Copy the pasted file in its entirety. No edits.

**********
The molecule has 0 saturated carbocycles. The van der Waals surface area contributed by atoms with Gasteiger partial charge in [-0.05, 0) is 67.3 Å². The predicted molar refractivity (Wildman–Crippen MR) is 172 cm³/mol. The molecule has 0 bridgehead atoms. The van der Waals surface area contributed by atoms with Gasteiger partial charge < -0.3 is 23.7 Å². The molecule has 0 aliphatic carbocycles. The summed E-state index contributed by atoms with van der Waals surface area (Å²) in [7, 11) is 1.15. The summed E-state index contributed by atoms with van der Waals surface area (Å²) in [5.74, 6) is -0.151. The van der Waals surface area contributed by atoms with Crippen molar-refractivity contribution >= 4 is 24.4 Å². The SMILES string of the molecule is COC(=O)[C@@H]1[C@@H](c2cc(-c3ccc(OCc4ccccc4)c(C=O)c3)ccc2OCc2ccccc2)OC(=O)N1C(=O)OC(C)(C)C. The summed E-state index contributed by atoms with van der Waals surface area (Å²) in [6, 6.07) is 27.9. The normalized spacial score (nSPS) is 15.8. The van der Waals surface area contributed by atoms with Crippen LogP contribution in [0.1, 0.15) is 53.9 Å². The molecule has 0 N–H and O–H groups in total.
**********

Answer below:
The molecule has 0 saturated carbocycles. The van der Waals surface area contributed by atoms with Gasteiger partial charge in [-0.05, 0) is 67.3 Å². The predicted molar refractivity (Wildman–Crippen MR) is 172 cm³/mol. The molecule has 0 bridgehead atoms. The van der Waals surface area contributed by atoms with Gasteiger partial charge < -0.3 is 23.7 Å². The molecule has 0 aliphatic carbocycles. The summed E-state index contributed by atoms with van der Waals surface area (Å²) in [7, 11) is 1.15. The summed E-state index contributed by atoms with van der Waals surface area (Å²) in [5.74, 6) is -0.151. The van der Waals surface area contributed by atoms with Crippen molar-refractivity contribution >= 4 is 24.4 Å². The SMILES string of the molecule is COC(=O)[C@@H]1[C@@H](c2cc(-c3ccc(OCc4ccccc4)c(C=O)c3)ccc2OCc2ccccc2)OC(=O)N1C(=O)OC(C)(C)C. The summed E-state index contributed by atoms with van der Waals surface area (Å²) in [6, 6.07) is 27.9. The normalized spacial score (nSPS) is 15.8. The van der Waals surface area contributed by atoms with Crippen LogP contribution in [0.1, 0.15) is 53.9 Å². The molecule has 0 N–H and O–H groups in total.